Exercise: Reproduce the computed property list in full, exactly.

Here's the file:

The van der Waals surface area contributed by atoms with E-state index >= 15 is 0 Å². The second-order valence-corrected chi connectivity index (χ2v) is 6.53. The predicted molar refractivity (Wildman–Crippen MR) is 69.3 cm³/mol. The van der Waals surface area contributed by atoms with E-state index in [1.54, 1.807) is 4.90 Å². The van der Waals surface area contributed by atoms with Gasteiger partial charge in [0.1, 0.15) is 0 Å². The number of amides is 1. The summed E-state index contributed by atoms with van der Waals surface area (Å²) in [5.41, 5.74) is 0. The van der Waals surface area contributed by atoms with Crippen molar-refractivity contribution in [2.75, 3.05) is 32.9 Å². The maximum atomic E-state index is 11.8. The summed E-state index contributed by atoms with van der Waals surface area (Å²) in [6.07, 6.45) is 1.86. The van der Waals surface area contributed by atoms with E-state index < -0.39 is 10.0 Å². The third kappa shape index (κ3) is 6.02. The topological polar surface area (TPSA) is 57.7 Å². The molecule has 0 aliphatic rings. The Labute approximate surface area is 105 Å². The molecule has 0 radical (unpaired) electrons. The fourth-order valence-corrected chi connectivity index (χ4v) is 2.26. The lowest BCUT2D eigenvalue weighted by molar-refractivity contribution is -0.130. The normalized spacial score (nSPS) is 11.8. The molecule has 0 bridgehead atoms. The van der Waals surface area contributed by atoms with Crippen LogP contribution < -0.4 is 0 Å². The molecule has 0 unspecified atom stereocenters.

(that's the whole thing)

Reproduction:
The van der Waals surface area contributed by atoms with E-state index >= 15 is 0 Å². The second-order valence-corrected chi connectivity index (χ2v) is 6.53. The predicted molar refractivity (Wildman–Crippen MR) is 69.3 cm³/mol. The van der Waals surface area contributed by atoms with E-state index in [1.54, 1.807) is 4.90 Å². The van der Waals surface area contributed by atoms with Gasteiger partial charge in [0.1, 0.15) is 0 Å². The number of amides is 1. The summed E-state index contributed by atoms with van der Waals surface area (Å²) in [5.41, 5.74) is 0. The van der Waals surface area contributed by atoms with Crippen molar-refractivity contribution in [2.75, 3.05) is 32.9 Å². The maximum atomic E-state index is 11.8. The summed E-state index contributed by atoms with van der Waals surface area (Å²) in [6.07, 6.45) is 1.86. The van der Waals surface area contributed by atoms with E-state index < -0.39 is 10.0 Å². The third kappa shape index (κ3) is 6.02. The topological polar surface area (TPSA) is 57.7 Å². The molecule has 0 aliphatic rings. The Labute approximate surface area is 105 Å². The molecule has 0 radical (unpaired) electrons. The fourth-order valence-corrected chi connectivity index (χ4v) is 2.26. The lowest BCUT2D eigenvalue weighted by molar-refractivity contribution is -0.130. The normalized spacial score (nSPS) is 11.8. The molecule has 0 bridgehead atoms. The van der Waals surface area contributed by atoms with Crippen LogP contribution < -0.4 is 0 Å². The molecule has 0 unspecified atom stereocenters.